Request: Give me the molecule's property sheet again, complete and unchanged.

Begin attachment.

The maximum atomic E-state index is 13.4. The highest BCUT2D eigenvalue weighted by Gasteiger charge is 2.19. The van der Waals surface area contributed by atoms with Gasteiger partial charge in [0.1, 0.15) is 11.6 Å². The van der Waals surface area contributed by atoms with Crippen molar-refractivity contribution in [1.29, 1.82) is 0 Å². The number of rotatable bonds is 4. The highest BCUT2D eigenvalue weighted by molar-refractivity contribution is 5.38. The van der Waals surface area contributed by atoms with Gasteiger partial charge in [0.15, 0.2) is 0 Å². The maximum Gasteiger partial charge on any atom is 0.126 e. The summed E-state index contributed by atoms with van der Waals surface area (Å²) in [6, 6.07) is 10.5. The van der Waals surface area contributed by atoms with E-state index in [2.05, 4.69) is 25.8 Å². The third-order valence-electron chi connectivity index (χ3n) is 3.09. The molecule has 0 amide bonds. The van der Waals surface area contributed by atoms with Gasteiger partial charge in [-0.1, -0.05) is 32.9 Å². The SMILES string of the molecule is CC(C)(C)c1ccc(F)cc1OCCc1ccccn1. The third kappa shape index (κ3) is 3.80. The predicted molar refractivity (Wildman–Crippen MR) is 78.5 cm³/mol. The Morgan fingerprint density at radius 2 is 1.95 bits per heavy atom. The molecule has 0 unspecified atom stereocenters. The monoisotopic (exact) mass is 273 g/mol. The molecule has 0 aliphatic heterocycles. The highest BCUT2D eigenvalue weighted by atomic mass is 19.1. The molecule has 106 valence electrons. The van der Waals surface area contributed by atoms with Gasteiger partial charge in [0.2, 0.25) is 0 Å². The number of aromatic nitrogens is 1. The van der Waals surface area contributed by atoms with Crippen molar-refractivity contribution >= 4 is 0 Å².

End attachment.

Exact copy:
The maximum atomic E-state index is 13.4. The highest BCUT2D eigenvalue weighted by Gasteiger charge is 2.19. The van der Waals surface area contributed by atoms with Gasteiger partial charge in [0.1, 0.15) is 11.6 Å². The van der Waals surface area contributed by atoms with Crippen molar-refractivity contribution in [1.29, 1.82) is 0 Å². The number of rotatable bonds is 4. The highest BCUT2D eigenvalue weighted by molar-refractivity contribution is 5.38. The van der Waals surface area contributed by atoms with Gasteiger partial charge in [0.15, 0.2) is 0 Å². The maximum Gasteiger partial charge on any atom is 0.126 e. The summed E-state index contributed by atoms with van der Waals surface area (Å²) in [6, 6.07) is 10.5. The van der Waals surface area contributed by atoms with E-state index in [2.05, 4.69) is 25.8 Å². The third-order valence-electron chi connectivity index (χ3n) is 3.09. The molecule has 0 amide bonds. The van der Waals surface area contributed by atoms with Gasteiger partial charge in [-0.1, -0.05) is 32.9 Å². The SMILES string of the molecule is CC(C)(C)c1ccc(F)cc1OCCc1ccccn1. The third kappa shape index (κ3) is 3.80. The predicted molar refractivity (Wildman–Crippen MR) is 78.5 cm³/mol. The Morgan fingerprint density at radius 2 is 1.95 bits per heavy atom. The molecule has 0 unspecified atom stereocenters. The monoisotopic (exact) mass is 273 g/mol. The molecule has 0 aliphatic heterocycles. The highest BCUT2D eigenvalue weighted by atomic mass is 19.1. The molecule has 106 valence electrons. The van der Waals surface area contributed by atoms with Gasteiger partial charge in [0.2, 0.25) is 0 Å². The number of aromatic nitrogens is 1. The van der Waals surface area contributed by atoms with Crippen molar-refractivity contribution >= 4 is 0 Å².